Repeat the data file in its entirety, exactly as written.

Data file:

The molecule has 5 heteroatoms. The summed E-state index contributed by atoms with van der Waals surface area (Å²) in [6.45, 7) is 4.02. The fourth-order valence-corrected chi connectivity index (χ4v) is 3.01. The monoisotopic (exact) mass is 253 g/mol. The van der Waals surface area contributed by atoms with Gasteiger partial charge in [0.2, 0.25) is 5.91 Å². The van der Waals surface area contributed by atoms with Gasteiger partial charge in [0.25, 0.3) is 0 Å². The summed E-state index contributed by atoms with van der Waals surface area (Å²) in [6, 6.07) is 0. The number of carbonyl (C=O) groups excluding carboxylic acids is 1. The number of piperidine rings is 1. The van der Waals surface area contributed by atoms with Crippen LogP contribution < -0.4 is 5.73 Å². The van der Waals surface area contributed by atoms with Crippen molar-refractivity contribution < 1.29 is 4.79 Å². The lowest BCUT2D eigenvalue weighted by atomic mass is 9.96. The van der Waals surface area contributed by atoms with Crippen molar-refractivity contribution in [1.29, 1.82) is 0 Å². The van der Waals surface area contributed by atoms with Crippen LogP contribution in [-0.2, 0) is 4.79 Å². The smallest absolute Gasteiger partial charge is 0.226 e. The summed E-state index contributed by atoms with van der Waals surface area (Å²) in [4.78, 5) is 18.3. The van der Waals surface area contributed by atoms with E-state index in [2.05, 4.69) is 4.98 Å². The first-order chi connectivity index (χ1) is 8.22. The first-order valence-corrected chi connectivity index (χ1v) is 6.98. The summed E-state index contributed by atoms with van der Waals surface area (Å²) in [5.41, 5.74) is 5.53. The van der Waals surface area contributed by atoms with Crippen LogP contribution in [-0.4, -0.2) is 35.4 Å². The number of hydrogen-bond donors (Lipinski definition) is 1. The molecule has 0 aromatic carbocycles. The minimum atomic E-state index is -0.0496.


The molecule has 5 heteroatoms. The summed E-state index contributed by atoms with van der Waals surface area (Å²) in [6.45, 7) is 4.02. The fourth-order valence-corrected chi connectivity index (χ4v) is 3.01. The monoisotopic (exact) mass is 253 g/mol. The van der Waals surface area contributed by atoms with Gasteiger partial charge in [0.2, 0.25) is 5.91 Å². The van der Waals surface area contributed by atoms with Gasteiger partial charge in [0.25, 0.3) is 0 Å². The summed E-state index contributed by atoms with van der Waals surface area (Å²) in [6, 6.07) is 0. The number of carbonyl (C=O) groups excluding carboxylic acids is 1. The number of piperidine rings is 1. The van der Waals surface area contributed by atoms with Crippen LogP contribution < -0.4 is 5.73 Å². The van der Waals surface area contributed by atoms with Crippen molar-refractivity contribution < 1.29 is 4.79 Å². The lowest BCUT2D eigenvalue weighted by atomic mass is 9.96. The van der Waals surface area contributed by atoms with Crippen molar-refractivity contribution in [1.29, 1.82) is 0 Å². The van der Waals surface area contributed by atoms with Crippen LogP contribution in [-0.2, 0) is 4.79 Å². The smallest absolute Gasteiger partial charge is 0.226 e. The summed E-state index contributed by atoms with van der Waals surface area (Å²) in [4.78, 5) is 18.3. The van der Waals surface area contributed by atoms with E-state index in [2.05, 4.69) is 4.98 Å². The first-order chi connectivity index (χ1) is 8.22. The first-order valence-corrected chi connectivity index (χ1v) is 6.98. The summed E-state index contributed by atoms with van der Waals surface area (Å²) in [5.41, 5.74) is 5.53. The van der Waals surface area contributed by atoms with Crippen LogP contribution in [-0.4, -0.2) is 35.4 Å². The number of hydrogen-bond donors (Lipinski definition) is 1. The molecule has 0 aromatic carbocycles. The minimum atomic E-state index is -0.0496.